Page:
Thanks to the Supreme Court, Apple now has a major problem with its attempt to invent itself as a service-selling company.
The court on Monday states that an antitrust case against the iPhone manufacturer that involves the commissions it takes on apps sold through the app store can continue, and rejects Apple's efforts to reject the case. The hearing increases the likelihood that Apple will lose the long-term case or eventually be forced to settle on unfavorable terms. In both cases, the Supreme Court's decision makes Apple more likely to ultimately reduce App Store fees.
Unfortunately for Apple, the App Store is an anchor of the service company that CEO Tim Cook is focusing on the company's future.
As Apple's iPhone sales have begun to decline, it has been exploiting its services as the driver of its future growth. These services include the iCloud storage service, the agreement with Google that makes technology giants search engine by default on the iPhone and Apple Music. And in March, the company presented a number of new offers, including a new streaming video service and a subscription-based game.
Court's ruling challenges Apple's App Store cash
Despite this growing directory of services, Apple's App Store remains the bulk of its service business, accounting for about one-third of corporate revenue, Wall Street analysts say. In addition, Apple's App Store alone will account for 1
But the Supreme Court's decision puts the cash cow at risk of being slaughtered.
The issue is about how consumers get apps on their iPhones and the fees Apple pays for sales through the App Store. Apple has designed the iPhone so it's basically the only way to get apps to go through the App Store. The company charges 30% commission on most app sales; For subscription applications, Apple takes 15% cuts after the first year.
The plaintiffs in the case claim that the commissions are higher than they would be in a competitive market. They say that they and other consumers have overpaid for their apps as a result, because these fees are being transferred to them in the form of inflated prices.
The case is not the only threat to Apple's App Store fees
The court's decision was narrow. The judges did not decide whether Apple had a monopoly, whether it was abusing it, or what the punishment would be to do so; Instead, they simply drove consumers had the right to sue Apple and their case could continue.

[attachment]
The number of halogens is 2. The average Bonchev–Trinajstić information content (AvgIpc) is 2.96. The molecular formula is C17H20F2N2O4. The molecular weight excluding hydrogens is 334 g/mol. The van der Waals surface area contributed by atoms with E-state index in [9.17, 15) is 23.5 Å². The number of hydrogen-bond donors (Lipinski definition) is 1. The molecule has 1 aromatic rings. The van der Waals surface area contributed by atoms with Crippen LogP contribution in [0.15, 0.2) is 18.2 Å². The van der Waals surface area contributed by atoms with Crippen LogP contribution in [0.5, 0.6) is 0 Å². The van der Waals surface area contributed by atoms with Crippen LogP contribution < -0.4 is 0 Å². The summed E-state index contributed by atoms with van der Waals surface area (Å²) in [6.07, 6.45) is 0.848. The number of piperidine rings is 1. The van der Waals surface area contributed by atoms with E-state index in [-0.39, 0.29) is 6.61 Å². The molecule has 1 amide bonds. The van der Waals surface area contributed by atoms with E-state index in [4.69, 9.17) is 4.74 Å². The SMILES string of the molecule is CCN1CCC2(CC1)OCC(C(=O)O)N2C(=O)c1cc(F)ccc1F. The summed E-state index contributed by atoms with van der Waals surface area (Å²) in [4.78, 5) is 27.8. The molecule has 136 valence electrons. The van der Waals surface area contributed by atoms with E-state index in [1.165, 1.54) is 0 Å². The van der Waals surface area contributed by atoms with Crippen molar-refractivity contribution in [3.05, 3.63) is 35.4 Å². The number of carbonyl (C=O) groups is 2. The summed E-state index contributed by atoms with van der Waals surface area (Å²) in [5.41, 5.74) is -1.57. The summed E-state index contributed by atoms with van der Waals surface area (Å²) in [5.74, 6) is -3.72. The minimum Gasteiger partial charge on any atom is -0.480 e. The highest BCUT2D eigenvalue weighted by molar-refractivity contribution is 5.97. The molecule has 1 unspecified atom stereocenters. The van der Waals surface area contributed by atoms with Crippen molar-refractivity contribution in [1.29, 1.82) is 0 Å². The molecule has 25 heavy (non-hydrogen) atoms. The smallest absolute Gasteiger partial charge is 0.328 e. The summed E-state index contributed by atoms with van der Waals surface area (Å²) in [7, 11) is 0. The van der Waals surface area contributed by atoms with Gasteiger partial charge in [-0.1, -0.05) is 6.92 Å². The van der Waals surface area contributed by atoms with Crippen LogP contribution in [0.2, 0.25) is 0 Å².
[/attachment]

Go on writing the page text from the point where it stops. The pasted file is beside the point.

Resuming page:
But this decision is a major setback for Apple, because it increases the likelihood that the case will actually go to trial. And it's not hard to see how it can be a big problem for Apple.
It should not be too difficult for the plaintiffs to show that Apple has a monopoly on the distribution of iPhone apps. Nor should it be too difficult for them to show that the fees Apple is paying make these apps pricier than they would otherwise be. Look no further than Spotify, which charges $ 3 to customers who have signed up for their service through Apple's app store than those who subscribed to the site. Spotify has said it did so to cover the cost of Apple's fees. And Spotify is not the only company the plaintiffs can point out that had similar pricing practices.
In other words, there is a good chance that Apple will lose the case on its benefits.
But even if it doesn't, the company's app will already incur heavy taxes. Spotify filed a complaint against Apple with the EU competition authorities, which made similar charges. Meanwhile, and a growing number of app developers have decided to exclude Apple's fees entirely by leading customers to sign up for subscriptions through their own websites.
Read this: Apple's App Store fees come under increased pressure from Spotify, Netflix and regulators. Cutting them can reduce earnings by 10% next year.
All this may mean that Apple will significantly reduce its app store fees sooner or later. Such a move would reduce revenues and profits. Worse, though, it would probably be a service story.